Consider tax consequences in retirement portfolio
Q: I'm 50 years old and have been practicing for 20 years. I have maximized my retirement plan, but I've got the ability to save more. What are some other options?
A: For retirement planning, it's important to diversify, not only in terms of asset allocation, but also in the tax treatment your investment accounts receive. Putting all your retirement savings into a qualified retirement plan will reduce your income tax in the year you make the contribution. But your withdrawals will be fully taxable, and at a rate that could be higher than today's rates.
That's why you should consider spreading your retirement portfolio among qualified plans where contributions are deductible and earnings are tax-deferred; among nonqualified plans, where contributions are made with after-tax dollars and earnings are taxed each year; and investment vehicles where the contribution has been taxed but earnings are tax-deferred (such as fixed annuities, which offer principal protection and the option of a guaranteed income stream for life). Such an approach creates flexibility and allows you to be tax-wise with regard to the makeup of your retirement income from year to year.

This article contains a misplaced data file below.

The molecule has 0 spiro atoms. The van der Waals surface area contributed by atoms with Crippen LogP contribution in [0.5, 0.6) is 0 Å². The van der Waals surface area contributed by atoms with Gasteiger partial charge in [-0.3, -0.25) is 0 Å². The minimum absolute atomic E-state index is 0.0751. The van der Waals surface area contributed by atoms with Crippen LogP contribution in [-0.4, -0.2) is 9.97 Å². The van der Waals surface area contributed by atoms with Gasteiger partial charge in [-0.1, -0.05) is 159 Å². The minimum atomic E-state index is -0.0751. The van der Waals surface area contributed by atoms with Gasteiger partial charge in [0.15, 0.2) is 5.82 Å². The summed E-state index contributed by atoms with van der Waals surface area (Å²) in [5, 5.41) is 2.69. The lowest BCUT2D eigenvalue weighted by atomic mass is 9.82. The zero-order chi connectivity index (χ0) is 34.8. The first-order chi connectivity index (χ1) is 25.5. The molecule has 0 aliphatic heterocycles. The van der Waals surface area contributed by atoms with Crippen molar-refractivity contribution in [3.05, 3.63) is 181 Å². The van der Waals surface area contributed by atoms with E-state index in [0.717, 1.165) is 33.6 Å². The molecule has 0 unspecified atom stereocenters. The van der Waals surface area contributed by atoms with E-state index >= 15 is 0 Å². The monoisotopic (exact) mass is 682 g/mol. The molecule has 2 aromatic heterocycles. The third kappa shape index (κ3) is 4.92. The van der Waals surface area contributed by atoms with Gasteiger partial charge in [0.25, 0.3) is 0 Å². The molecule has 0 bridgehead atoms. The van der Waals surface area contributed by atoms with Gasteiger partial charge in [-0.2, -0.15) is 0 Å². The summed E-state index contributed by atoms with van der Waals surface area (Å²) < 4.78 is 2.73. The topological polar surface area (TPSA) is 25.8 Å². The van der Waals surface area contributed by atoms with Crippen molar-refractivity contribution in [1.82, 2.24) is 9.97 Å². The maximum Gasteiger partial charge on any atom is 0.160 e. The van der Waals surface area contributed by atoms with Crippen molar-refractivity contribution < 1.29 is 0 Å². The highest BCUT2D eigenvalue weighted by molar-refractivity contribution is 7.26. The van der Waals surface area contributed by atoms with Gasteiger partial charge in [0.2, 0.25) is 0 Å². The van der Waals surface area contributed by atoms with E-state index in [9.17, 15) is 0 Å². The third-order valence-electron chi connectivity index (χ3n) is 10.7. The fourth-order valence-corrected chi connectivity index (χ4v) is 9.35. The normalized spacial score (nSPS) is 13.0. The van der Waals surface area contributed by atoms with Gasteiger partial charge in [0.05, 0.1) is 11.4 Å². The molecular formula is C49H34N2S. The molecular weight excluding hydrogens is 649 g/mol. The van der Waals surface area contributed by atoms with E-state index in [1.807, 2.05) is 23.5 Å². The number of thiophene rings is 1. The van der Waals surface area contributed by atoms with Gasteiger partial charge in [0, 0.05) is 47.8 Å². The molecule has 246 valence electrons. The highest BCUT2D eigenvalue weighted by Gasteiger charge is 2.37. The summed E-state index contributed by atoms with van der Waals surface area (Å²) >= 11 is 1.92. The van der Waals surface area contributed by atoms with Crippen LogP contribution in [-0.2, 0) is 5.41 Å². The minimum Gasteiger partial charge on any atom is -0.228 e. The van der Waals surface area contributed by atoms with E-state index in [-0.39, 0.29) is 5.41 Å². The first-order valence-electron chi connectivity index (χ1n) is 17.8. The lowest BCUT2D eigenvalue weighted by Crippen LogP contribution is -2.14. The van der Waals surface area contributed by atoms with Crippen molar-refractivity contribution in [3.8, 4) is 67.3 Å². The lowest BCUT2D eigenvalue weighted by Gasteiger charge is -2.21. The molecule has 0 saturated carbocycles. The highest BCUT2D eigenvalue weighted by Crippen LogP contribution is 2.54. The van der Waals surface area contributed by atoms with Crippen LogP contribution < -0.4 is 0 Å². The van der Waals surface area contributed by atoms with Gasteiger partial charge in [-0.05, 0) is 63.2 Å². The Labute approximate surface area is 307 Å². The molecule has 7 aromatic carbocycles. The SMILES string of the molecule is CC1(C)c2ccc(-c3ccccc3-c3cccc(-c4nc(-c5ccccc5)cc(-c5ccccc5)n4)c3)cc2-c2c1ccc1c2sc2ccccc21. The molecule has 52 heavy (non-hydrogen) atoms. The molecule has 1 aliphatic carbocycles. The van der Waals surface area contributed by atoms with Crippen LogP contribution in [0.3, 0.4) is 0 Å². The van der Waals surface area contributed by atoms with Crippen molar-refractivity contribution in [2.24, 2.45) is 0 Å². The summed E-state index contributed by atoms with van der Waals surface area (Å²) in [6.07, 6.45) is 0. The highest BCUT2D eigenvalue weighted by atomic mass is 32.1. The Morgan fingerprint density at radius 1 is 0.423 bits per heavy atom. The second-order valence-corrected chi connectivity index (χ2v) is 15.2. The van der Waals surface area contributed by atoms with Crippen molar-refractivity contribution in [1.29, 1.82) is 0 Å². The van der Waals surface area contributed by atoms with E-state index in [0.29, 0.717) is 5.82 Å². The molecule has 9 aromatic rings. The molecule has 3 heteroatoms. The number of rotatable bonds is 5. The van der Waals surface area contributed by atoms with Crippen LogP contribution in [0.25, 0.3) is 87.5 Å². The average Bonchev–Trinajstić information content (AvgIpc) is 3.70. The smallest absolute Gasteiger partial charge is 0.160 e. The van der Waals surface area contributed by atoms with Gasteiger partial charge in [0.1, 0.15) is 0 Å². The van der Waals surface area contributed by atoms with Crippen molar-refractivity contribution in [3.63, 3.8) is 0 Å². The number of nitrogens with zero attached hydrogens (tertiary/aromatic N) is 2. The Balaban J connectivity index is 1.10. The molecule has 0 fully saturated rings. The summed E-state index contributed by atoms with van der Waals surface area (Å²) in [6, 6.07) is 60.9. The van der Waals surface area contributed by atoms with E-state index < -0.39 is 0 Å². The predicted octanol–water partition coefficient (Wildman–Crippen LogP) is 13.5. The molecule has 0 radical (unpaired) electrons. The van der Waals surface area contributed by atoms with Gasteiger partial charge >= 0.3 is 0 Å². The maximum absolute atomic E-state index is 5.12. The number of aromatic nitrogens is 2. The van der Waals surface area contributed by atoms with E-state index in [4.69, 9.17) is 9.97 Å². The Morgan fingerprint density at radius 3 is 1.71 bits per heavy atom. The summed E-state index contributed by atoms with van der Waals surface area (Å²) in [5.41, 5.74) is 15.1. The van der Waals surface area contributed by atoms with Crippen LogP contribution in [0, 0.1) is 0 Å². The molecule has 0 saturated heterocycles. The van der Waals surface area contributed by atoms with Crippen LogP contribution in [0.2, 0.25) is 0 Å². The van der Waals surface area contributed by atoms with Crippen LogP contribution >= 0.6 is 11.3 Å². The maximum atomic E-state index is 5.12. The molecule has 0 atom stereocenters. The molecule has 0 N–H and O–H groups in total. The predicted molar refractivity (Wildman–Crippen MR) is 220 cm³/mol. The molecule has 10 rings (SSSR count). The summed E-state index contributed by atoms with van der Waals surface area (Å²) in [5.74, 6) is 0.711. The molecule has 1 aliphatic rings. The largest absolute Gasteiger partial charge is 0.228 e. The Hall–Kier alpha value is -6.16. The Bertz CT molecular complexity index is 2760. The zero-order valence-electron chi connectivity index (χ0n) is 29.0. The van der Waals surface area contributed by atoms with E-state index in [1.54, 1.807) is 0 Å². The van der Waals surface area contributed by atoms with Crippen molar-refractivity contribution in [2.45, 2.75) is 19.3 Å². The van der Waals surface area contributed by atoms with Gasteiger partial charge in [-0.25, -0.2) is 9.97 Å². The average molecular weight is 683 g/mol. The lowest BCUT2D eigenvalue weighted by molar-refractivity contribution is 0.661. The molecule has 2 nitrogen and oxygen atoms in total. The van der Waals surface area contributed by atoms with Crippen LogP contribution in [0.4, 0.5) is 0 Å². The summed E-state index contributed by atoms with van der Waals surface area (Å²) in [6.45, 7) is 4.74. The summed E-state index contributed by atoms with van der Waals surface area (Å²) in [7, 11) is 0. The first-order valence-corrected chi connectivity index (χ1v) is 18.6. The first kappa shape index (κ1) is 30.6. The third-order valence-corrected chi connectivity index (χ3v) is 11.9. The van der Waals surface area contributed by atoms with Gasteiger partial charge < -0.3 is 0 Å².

Answers to our readers' questions were provided by Doug Burnette Jr., MD, a partner in Clark & Burnette Wealth Management LLC in Lake Charles, Louisiana. Also engage at
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